We have a political class that is afraid to do something as simple as have a meaningful debate about our gun laws and how they are being enforced. We have representatives who look at gun violence,
 not as a problem to solve, but as the white elephant in the room to ignore. As a nation we have repeatedly passed up the opportunity to address this issue. After Columbine; after Virginia Tech; after Tucson and after Aurora we have done nothing.

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How to Use If-Then Planning to Achieve Any Goal -- 99U

One study looked at people who had the goal of becoming regular exercisers. Half the participants were asked to plan where and when they would exercise each week (e.g., "If it is Monday, Wednesday, or Friday, then I will hit the gym for an hour before work.") The results were dramatic: months later, 91% of if-then planners were still exercising regularly, compared to only 39% of non-planners!

Why are [if/then] plans so effective? Because they are written in the language of your brain – the language of contingencies. Human beings are particularly good at encoding and remembering information in "If X, then Y" terms, and using these contingencies to guide our behavior, often below our awareness.

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Motoi Yamamoto's Saltscapes -- Colossal

Japanese artist Motoi Yamamoto travels to the salt flats of Utah to discuss life, death, rebirth, and his labyrinthine poured salt installations. These are stunning:

[vimeo 52553020 w=500 h=281]

Motoi Yamamoto - Saltscapes from The Avant/Garde Diaries on Vimeo.

He began this process to help process the grief of losing his sister. Salt as an element in healing? That'll preach.

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My Kid Won't Swim the Olympics

Caroline competes each summer with our pool's swim team, and last week their coaches had given them an assignment to watch some of the Olympic time trials held in Omaha. It was fun to watch elite athletes swimming at the top of their game and to listen to Caroline's observations about the different strokes.

I took particular note of Davis Tarwater, who was once described as one of the best swimmers never to make an Olympic squad. The announcers last week noted that he has a 30 hour a week job designing banking software for third-world countries. I wondered how having a job like that impacted his ability to train at the highest level. As it happened, he failed to make the team in all three events he attempted, only getting a slot in 200 m freestyle after Michael Phelps opted not to swim that event in London.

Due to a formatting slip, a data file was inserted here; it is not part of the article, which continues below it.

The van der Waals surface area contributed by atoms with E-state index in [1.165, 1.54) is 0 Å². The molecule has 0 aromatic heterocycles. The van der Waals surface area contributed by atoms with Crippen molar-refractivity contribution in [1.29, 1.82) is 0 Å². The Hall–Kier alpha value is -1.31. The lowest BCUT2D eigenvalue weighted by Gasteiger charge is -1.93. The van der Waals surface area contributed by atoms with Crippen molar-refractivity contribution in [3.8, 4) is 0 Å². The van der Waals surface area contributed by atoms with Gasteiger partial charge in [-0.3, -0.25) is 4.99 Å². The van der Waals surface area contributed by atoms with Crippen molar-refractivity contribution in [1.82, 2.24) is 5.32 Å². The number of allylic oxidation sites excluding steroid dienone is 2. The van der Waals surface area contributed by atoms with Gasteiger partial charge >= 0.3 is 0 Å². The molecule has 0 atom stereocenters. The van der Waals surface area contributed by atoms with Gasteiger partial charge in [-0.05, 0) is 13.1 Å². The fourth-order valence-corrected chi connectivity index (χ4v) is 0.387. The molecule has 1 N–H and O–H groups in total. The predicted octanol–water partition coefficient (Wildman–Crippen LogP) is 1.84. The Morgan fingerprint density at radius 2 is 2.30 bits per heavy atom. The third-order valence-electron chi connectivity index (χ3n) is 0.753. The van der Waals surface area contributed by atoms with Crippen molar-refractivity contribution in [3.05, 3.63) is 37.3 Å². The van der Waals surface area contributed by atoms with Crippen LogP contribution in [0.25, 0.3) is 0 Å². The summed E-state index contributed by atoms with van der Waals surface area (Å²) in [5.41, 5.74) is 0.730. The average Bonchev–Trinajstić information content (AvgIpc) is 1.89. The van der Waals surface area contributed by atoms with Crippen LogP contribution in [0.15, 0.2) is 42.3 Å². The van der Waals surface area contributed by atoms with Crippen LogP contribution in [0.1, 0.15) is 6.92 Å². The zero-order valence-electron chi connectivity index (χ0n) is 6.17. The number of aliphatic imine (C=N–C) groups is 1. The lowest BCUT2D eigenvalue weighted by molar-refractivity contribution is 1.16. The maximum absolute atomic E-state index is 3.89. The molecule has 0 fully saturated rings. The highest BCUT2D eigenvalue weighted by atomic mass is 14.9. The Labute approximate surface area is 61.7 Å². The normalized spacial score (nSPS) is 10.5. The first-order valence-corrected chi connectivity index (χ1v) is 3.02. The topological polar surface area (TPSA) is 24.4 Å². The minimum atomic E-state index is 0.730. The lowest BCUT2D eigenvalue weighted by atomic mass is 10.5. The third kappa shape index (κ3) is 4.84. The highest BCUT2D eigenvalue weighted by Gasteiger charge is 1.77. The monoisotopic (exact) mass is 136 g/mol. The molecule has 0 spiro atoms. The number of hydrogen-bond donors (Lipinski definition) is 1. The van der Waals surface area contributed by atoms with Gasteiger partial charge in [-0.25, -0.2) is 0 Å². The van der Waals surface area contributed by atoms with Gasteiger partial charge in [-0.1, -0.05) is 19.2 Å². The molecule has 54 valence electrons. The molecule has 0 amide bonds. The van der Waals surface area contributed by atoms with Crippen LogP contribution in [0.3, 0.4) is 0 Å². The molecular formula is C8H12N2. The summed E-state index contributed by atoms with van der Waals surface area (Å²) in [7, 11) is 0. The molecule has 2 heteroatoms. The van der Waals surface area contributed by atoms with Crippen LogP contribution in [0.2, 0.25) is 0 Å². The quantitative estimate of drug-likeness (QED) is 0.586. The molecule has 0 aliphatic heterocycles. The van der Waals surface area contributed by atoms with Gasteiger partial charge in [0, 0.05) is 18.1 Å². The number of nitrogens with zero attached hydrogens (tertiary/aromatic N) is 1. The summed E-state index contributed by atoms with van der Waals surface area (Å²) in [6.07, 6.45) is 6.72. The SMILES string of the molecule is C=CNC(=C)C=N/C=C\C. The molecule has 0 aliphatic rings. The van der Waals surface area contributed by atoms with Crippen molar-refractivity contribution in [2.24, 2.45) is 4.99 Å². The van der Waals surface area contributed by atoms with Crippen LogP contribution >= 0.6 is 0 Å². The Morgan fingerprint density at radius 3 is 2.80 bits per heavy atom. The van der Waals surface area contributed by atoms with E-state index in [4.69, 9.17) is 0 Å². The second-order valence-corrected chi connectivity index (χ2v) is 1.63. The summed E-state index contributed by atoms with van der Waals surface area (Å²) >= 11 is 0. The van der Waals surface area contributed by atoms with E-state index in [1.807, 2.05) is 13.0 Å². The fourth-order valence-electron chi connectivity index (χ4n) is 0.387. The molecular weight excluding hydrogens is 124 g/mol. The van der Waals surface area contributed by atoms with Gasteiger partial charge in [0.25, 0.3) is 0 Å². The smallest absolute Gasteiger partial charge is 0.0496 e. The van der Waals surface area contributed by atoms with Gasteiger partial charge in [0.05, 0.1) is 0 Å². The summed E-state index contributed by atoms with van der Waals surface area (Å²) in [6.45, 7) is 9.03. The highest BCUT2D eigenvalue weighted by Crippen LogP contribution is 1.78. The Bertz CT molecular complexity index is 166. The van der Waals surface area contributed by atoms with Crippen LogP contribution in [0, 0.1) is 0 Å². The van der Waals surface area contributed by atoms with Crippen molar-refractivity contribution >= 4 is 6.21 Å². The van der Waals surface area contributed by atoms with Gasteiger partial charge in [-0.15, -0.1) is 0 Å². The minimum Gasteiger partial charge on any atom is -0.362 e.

Don't get me wrong--Tarwater is an elite athlete, holding a national record. And it sounds like he feels a sense of mission around his "day job"--I don't think he's doing it for the money. But it was a reminder for me of the roles that circumstance and privilege play in achievement.

The other day our swim coaches posted the ladder with the kids' times thus far. In the 9-10 age group, Caroline is currently 6th in freestyle and backstroke and 4th in breaststroke and butterfly. Caroline is a good swimmer technically, and she loves the sport. She's had some fun victories and finishes this season, but she is not in the top tier of her teammates. Then again, she's competing against kids who play various sports year-round, including kids who swim competitively for a program that is supposed to be amazing but costs almost $2,000 a year.

The pressure to achieve, to give one's kids the best of everything, is huge around here. As a mother, I am in it, even as I disdain it. I felt a little torn when I read the ladder this weekend. If we had the time, energy and money to invest in her swimming, maybe she would move up from the middle of the pack. But we just don't have the extra bandwidth to make that happen. I already push my job to the limits of its flexibility; I wrote last week's sermon on deck at the pool, for heaven's sake. One of those elite swim programs meets at 4:30 in the morning. Yes, you read that right.

Caroline doesn't seem all that interested in upping the intensity of her swimming, so I'm certainly not going to push it. This post isn't really about swimming. Rather I'm struggling with how we talk to our kids about privilege. How do we understand our own privilege? How do we frame competitive events like a swim team in a way that encourages kids to do their best, while acknowledging that some kids have an advantage by virtue of circumstance?

And can we explain all of this to our kids in a way that doesn't foster bitterness, but rather a hunger for justice? I don't want my kids to resent the only child with the mom who can devote time and energy to driving them to extra practices. But I do want them to wonder about kids who don't even have the advantages we do. Our upper middle class swim problems are small potatoes; read this article that profiles six people who live at the different levels of income disparity in the U.S. and extrapolate it out. You think competitive swim team is expensive? Have you checked out four year colleges lately? What does all of this look like for the Pallwitz kids (page 3 in the article), whose parents are barely making ends meet? What will achievement look like for them?

When the playing field is uneven at many levels, what does it mean to "do well"?